This week’s parashah, Ki Tissa, tells the famous story of the eigel masseichah – ‘molten calf’ (Exodus 32:1ff.):  Moses away on Mount Sinai, and fearing that they have been abandoned, the recently-liberated slaves clamour to ‘make a god that will go before us’.  With Aaron’s assistance, they created a great cow out of the gold they took from the Egyptians – and early the next day, they offered sacrifices, ate and drank and danced around it.


The Haftarah for Ki Tissa, First Kings 18:1-39, relates the story of how Elijah confronted the priests of Ba’al by challenging them to participate in a ritual involving bulls – parim.  The connection with the portion is clear: idol-worship. This year, Shabbat Ki Tissa coincides with Shabbat Parah – the Shabbat of the ‘Cow’ – when we also read a second passage at the beginning of Parashat Chukkat (Numbers 19:1ff.), which tells us about a chukkat Torah, a ‘statute of the Torah’ involving a parah adummah – a ‘red cow’.   So, we have an eigel, a male ‘calf’, several parim, ‘bulls’, and a parah, a fully grown ‘cow’.   What is the significance of these creatures?


The ‘molton calf’ – eigel masseichah – was obviously an idol.  The priests of Ba’al engaged in idol-worship.  And what of chukkat Torah – the ‘statute of the Torah’ involving a ‘red cow’ – parah addumah?  Although the passage in Parashat Chukkat, Numbers 19, includes some confusing elements, the message is clear: the cow itself was not an object of worship; the ritual which required that the cow be slaughtered and burned with ‘cedar wood, hyssop and crimson [stuff]’ – including its blood and its dung – and its ashes gathered and deposited in a ‘clean place’ – makom tahor – outside the camp, was a rite of purification for those who had contact with a corpse.  For our ancestors, when a living person touched a dead person, she or he transgressed the boundary between life and death, and so it was necessary for them to be ‘purified’ before they could be restored to the camp.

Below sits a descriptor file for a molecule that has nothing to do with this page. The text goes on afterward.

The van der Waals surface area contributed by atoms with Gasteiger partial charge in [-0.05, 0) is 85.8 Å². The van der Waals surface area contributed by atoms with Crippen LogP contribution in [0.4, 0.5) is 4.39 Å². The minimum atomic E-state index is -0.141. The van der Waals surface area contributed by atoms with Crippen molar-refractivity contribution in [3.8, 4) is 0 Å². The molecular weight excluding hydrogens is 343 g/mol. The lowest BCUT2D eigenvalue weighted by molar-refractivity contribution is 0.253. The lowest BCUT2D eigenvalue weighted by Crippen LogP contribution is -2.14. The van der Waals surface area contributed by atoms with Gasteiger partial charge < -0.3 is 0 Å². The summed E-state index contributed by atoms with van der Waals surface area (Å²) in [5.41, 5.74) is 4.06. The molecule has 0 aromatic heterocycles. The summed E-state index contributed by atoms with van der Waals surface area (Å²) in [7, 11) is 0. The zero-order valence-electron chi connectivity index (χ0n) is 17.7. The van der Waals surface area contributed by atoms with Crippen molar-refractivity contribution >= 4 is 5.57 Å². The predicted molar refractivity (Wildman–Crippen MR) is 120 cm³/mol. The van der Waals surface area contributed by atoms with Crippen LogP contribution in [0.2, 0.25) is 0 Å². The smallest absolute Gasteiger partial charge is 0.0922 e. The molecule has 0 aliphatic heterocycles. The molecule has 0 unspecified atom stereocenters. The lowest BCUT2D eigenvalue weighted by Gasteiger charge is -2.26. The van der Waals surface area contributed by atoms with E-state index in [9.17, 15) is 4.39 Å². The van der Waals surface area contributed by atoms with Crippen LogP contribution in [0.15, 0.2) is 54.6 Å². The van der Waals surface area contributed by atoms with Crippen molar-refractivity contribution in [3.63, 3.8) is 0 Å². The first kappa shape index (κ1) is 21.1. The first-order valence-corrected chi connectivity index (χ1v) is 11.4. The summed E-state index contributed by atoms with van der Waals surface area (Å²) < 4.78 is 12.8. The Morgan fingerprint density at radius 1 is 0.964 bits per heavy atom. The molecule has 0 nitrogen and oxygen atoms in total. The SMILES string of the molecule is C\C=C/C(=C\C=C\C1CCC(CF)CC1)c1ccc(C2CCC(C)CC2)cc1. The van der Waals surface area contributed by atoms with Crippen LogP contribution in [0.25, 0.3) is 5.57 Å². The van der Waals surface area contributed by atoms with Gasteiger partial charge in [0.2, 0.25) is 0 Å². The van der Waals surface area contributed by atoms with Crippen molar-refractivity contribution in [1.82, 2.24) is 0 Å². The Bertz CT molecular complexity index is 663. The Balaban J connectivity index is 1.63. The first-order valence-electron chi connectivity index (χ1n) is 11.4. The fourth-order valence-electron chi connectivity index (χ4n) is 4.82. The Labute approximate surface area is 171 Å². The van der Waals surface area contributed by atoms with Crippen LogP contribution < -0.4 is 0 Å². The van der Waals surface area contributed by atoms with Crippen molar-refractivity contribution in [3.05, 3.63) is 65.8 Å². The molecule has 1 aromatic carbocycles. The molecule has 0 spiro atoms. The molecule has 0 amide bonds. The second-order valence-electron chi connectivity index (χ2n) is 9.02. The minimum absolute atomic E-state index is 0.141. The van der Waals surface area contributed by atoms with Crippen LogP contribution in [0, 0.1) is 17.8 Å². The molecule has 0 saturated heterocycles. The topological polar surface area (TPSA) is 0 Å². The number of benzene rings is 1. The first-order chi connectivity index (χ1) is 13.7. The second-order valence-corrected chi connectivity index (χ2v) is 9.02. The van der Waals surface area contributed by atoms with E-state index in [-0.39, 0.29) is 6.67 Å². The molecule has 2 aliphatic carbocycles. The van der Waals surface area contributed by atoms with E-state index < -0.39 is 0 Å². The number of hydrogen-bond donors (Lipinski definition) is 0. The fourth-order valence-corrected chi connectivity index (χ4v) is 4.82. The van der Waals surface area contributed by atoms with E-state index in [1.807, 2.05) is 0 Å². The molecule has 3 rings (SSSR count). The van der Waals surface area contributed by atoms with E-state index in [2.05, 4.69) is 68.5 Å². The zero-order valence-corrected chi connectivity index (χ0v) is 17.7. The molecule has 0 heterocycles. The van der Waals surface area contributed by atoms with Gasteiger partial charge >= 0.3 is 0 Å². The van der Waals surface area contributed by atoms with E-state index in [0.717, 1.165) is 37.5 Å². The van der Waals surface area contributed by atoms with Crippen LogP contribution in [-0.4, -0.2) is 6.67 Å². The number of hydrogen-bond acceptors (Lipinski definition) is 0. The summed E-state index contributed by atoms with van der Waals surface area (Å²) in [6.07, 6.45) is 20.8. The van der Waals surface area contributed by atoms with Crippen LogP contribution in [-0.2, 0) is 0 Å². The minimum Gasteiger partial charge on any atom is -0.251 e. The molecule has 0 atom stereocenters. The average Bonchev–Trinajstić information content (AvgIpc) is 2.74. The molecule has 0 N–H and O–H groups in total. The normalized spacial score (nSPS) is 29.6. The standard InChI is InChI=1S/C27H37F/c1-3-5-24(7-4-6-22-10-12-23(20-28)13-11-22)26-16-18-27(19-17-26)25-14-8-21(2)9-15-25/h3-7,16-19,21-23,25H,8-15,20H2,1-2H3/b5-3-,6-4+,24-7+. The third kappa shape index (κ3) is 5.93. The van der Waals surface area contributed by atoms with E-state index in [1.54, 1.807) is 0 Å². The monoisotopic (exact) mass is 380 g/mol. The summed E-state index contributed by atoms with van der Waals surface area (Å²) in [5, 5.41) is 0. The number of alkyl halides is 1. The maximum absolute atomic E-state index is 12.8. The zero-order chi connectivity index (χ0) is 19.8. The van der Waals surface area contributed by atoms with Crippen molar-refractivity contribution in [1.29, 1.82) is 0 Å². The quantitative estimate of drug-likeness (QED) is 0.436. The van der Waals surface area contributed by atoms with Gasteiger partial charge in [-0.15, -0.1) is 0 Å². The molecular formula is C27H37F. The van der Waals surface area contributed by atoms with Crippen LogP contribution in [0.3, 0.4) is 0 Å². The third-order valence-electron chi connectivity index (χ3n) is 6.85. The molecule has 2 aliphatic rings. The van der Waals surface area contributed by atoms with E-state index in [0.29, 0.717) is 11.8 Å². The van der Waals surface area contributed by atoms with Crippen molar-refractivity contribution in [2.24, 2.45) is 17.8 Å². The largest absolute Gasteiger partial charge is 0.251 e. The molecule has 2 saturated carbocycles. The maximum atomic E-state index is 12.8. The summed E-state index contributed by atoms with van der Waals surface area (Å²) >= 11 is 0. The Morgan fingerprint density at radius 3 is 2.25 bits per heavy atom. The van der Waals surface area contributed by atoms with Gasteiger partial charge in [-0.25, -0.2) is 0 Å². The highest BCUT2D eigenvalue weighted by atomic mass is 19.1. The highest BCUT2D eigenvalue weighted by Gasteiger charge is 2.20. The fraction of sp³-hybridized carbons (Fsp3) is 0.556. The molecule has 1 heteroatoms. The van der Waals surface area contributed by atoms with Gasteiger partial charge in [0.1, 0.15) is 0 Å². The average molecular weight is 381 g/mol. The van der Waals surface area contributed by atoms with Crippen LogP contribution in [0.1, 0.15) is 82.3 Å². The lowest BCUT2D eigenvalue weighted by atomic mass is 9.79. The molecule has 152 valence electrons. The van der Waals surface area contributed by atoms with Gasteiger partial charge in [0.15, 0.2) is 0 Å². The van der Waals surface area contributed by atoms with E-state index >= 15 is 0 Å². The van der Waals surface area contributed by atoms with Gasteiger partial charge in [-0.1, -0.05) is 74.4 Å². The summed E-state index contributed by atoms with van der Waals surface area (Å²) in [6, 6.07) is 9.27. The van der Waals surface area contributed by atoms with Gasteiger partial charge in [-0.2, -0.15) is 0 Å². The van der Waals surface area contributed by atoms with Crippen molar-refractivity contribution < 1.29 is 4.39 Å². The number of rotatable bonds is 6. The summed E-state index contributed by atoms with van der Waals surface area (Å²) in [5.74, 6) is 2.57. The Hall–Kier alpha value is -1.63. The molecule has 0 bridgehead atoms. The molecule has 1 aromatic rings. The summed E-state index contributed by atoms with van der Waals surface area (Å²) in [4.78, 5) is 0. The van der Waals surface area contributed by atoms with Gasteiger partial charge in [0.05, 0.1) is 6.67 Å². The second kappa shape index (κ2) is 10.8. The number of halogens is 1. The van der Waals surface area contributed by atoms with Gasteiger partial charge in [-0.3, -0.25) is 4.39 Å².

The clue to how to make sense of all these texts in terms of Jewish teaching can be found in the special Haftarah for Shabbat Parah (Ezekiel 36:22-36).  For the prophet Ezekiel, purification is a spiritual issue centred on the acknowledgement of the Eternal (36:24-26):  “I will take you from among the nations and gather you from all the lands [of your dispersion] and bring you [back] to your land. / Then I will sprinkle cleansing waters upon you, and you shall be cleansed of all your impurities; and I will cleanse you of all your idols (gilluleichem). / I will give you a new heart (leiv chadash) and a new spirit (rua’ch chadashah) will I put within you; I will remove the heart of stone from your body, and give you a heart of flesh.”